Nokia rejected a plan from satellite operators SES and Intelsat to open 100MHz of spectrum between 3.7GHz and 4.2GHz, arguing the Federal Communications Commission (FCC) should allocate much more bandwidth for mobile 5G use.
In October 2017, Intel and Intelsat brought a joint proposal before the FCC which would free up approximately 100MHz of contiguous spectrum for terrestrial 5G operations while maintaining incumbent satellite services. Intelsat updated its proposal with support from SES in February, noting the pair could feasibly have the spectrum ready for mobile operators within 18 to 36 months following an FCC order to do so.
But in an ex parte filing, Nokia asserted the proposal falls short of meeting operator needs for mid-band spectrum for 5G. Rather than clearing 100MHz to be split among all operators with geographical restrictions, Nokia said the FCC’s goal should be to “free 80[MHz] to 100MHz of spectrum per operator, nationwide”.
“With sufficient bandwidth (far more spectrum than in the current Intel/Intelsat proposal), the 3.7GHz band will be the major driver for nationwide deployment of 5G,” the company added.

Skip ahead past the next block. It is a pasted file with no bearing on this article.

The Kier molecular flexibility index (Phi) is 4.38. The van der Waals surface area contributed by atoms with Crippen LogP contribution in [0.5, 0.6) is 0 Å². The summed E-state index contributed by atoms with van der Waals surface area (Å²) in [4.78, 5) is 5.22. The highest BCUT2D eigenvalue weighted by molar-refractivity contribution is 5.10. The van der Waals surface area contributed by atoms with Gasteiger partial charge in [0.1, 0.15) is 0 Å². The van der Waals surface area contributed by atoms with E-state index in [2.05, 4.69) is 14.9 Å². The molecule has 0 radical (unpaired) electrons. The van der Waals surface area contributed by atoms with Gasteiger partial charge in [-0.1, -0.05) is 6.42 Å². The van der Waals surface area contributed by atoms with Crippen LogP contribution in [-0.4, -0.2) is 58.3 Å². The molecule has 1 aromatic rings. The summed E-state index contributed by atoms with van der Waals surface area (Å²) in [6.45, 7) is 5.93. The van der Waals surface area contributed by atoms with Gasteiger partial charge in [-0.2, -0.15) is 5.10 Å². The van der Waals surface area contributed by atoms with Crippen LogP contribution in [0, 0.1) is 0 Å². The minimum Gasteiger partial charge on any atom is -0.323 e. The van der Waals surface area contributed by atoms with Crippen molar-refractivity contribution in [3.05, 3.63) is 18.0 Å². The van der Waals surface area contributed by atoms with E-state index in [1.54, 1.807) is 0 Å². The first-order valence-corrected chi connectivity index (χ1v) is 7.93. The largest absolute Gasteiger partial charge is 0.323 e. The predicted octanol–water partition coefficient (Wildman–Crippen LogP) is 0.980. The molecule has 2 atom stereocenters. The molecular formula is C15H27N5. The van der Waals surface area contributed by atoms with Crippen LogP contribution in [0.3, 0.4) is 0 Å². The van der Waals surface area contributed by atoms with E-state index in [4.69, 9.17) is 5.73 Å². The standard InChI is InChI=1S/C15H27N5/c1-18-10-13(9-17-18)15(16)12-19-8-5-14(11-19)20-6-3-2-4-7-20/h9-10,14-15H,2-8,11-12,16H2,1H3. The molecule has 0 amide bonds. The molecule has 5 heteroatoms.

Nokia isn’t alone in its doubt. In February, T-Mobile US expressed concern the Intelsat/SES proposal could result in “monopoly pricing” for the freed up airwaves and instead pressed the FCC to “establish a band plan and conduct an auction for the majority of the spectrum on a nationwide basis”.
The tussle over the 3.7GHz to 4.2GHz band comes as the FCC decides the fate of the neighbouring 3.5GHz band. The latter is currently earmarked as a shared innovation band, but the regulator is considering revising its rules to favour 5G deployments.
As T-Mobile pointed out in its February filing, the combination of spectrum in the two bands could potentially enable 650MHz of bandwidth to be used for mid-band networks.